A publication of the Archaeological Institute of America
Ah, the whip, the hat, the man--Indiana Jones. The world's most famous archaeologist may be fictional, but chances are that if you're under 35 and have any interest whatsoever in exploring the past, that interest was at least partly fostered by 1981s Raiders of the Lost Ark. Fabulist filmmaker Steven Spielberg's masterful ode to the Saturday morning serials of the 1930s and 40s like Spy Smasher and The Masked Marvel unearthed a bit of forgotten Hollywood history and remade it for the present, turning character actor Harrison Ford into one of the world's biggest movie stars. Now, Raiders and its two sequels, 1984s Indiana Jones and the Temple of Doom and 1989s Indiana Jones and The Last Crusade, have finally arrived on DVD, restored and remastered (Paramount Home Video, 2003; $49.95). The extras, on a fourth disk, include the only full-length feature about the making of the movies. But it's the chance to see the films in the best light since their theatrical releases that's so delicious.
They are still glorious, and gloriously fun, globetrotting romps through ancient (often invented) folklore. Indy's escapades take him through Nepal, Cairo, India, Shanghai, South America--and of course, his small New England college, the most dangerous jungle of all--in his search for the Ark of the Covenant, the Sankara Stones, and the Holy Grail. Along the way he outwits booby traps, pieces together old maps, and survives bugs, rats, and, in one memorable scene from Temple of Doom, chilled monkey brains for dessert. Despite beatings, gunshot wounds, and the mean right hook of Marion Ravenwood (Indy's romantic opposite in Raiders, played by Karen Allen), unflappable Indy never loses his cool. Well, except in the face of snakes. And Nazis. And flirtatious, eyelash-batting female students. But he never, ever loses his hat.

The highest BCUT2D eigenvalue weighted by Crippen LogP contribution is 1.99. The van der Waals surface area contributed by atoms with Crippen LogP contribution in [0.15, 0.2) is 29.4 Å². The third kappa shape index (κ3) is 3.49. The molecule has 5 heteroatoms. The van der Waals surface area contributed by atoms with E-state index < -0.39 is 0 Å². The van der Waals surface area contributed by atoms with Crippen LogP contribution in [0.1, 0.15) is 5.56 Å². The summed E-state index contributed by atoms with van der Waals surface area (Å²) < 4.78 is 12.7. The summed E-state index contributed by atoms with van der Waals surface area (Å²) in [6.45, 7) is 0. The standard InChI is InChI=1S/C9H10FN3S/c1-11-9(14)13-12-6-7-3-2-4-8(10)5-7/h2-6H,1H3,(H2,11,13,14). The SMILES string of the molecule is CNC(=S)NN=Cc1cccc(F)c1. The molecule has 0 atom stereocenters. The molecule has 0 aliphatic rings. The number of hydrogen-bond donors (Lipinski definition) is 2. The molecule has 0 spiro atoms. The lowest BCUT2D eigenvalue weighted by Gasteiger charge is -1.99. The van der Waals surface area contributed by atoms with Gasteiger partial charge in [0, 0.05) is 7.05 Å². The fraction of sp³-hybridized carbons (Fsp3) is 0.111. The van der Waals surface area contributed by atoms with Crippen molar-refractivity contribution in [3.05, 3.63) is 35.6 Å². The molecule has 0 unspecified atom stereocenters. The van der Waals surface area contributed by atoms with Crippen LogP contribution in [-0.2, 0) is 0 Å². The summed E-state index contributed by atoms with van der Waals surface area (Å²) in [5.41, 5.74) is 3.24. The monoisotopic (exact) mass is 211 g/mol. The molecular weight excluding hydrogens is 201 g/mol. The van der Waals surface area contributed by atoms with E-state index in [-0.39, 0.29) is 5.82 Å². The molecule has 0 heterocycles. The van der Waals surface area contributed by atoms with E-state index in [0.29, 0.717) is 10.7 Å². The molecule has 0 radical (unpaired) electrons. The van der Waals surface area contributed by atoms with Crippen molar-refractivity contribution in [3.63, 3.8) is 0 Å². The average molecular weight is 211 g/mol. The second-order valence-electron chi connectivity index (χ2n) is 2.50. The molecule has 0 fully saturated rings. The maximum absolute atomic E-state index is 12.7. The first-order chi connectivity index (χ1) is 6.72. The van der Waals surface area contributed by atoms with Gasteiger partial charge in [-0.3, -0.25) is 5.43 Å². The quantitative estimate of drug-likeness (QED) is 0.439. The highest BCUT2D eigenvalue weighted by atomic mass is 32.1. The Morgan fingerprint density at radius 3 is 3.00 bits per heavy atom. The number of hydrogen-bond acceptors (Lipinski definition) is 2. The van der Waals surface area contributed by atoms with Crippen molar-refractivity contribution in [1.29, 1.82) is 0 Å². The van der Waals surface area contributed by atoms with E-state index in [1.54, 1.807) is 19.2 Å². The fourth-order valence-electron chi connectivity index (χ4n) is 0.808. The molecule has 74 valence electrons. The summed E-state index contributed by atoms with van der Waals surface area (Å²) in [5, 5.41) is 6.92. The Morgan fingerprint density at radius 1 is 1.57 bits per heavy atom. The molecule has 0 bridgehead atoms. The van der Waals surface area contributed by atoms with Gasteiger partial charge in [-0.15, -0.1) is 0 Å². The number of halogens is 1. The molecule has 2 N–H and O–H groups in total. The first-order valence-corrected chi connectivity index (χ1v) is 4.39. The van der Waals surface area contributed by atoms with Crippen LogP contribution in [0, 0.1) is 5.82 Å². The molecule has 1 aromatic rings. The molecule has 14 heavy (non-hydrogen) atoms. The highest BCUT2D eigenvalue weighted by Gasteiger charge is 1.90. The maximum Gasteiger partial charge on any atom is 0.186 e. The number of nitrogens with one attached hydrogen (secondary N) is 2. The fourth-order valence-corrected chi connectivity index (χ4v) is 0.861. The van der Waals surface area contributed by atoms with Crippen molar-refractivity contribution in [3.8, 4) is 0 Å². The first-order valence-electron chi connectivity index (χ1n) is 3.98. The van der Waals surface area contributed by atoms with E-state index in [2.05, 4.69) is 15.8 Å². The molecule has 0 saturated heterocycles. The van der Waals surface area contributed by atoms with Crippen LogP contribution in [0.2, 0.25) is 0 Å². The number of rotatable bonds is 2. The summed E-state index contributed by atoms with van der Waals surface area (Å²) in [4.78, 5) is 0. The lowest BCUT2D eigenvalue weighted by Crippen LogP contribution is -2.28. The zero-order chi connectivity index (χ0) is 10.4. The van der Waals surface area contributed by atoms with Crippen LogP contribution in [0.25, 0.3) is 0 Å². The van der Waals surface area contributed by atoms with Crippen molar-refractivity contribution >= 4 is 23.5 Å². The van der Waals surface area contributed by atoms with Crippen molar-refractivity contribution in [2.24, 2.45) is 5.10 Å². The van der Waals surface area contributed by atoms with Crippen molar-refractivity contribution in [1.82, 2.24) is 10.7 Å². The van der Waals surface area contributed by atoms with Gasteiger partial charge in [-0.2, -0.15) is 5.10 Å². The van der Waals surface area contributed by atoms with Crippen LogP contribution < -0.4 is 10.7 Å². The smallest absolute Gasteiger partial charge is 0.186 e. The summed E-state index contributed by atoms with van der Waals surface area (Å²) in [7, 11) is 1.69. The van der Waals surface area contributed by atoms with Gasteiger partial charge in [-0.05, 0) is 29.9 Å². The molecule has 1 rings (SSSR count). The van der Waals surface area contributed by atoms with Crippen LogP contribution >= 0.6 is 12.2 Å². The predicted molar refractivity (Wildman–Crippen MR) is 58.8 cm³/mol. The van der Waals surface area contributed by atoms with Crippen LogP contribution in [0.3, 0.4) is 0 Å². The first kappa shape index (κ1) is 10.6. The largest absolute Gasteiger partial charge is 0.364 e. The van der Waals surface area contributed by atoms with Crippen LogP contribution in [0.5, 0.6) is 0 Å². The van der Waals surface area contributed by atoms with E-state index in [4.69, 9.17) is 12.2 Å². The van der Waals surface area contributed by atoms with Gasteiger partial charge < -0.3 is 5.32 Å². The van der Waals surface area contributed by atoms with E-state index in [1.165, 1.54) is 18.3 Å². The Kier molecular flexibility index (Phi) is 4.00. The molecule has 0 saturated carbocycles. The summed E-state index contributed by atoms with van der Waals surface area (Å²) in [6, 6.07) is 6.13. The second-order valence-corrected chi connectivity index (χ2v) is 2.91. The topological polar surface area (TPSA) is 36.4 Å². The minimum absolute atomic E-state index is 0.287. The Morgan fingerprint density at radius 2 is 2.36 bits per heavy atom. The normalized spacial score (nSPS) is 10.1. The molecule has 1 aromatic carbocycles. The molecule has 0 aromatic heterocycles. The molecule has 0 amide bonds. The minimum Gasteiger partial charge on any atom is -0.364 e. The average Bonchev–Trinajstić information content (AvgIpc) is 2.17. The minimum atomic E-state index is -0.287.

Pure, unabashed fun, these flicks. They don't pretend to be anything meaningful or profound...and yet, even as magic and supernaturalism swirl around him, it's Indy's intellectual integrity and sheer excitement in the face of discovery that ground him in reality. The films also hint at a community of unsavory adventurer archaeologists just offscreen--Forrestal, who fails to survive a spiky booby trap in the South American temple in Raiders, and the unnamed, fedora-sporting looter who digs up the "Cross of Coronado" in The Last Crusade. But Indy is always on hand to foil his rivals while exclaiming that this or that priceless artifact "belongs in a museum!"
The rapturous expression on his face at that triumphant moment in Raiders when the sun hits the headpiece of the Staff of Ra and reveals the location of the Well of Souls tells us all we need to know about Indy. He's never been infected with the greed of acquiring and hoarding artifacts--for him, the discovery is the adventure, and knowledge is the reward. Archaeology is about fact, not truth, Indy tells his students--giving us all a little truth worth hoarding.
Maryann Johanson is a New York City-based film critic and webminder of FlickFilosopher.com.
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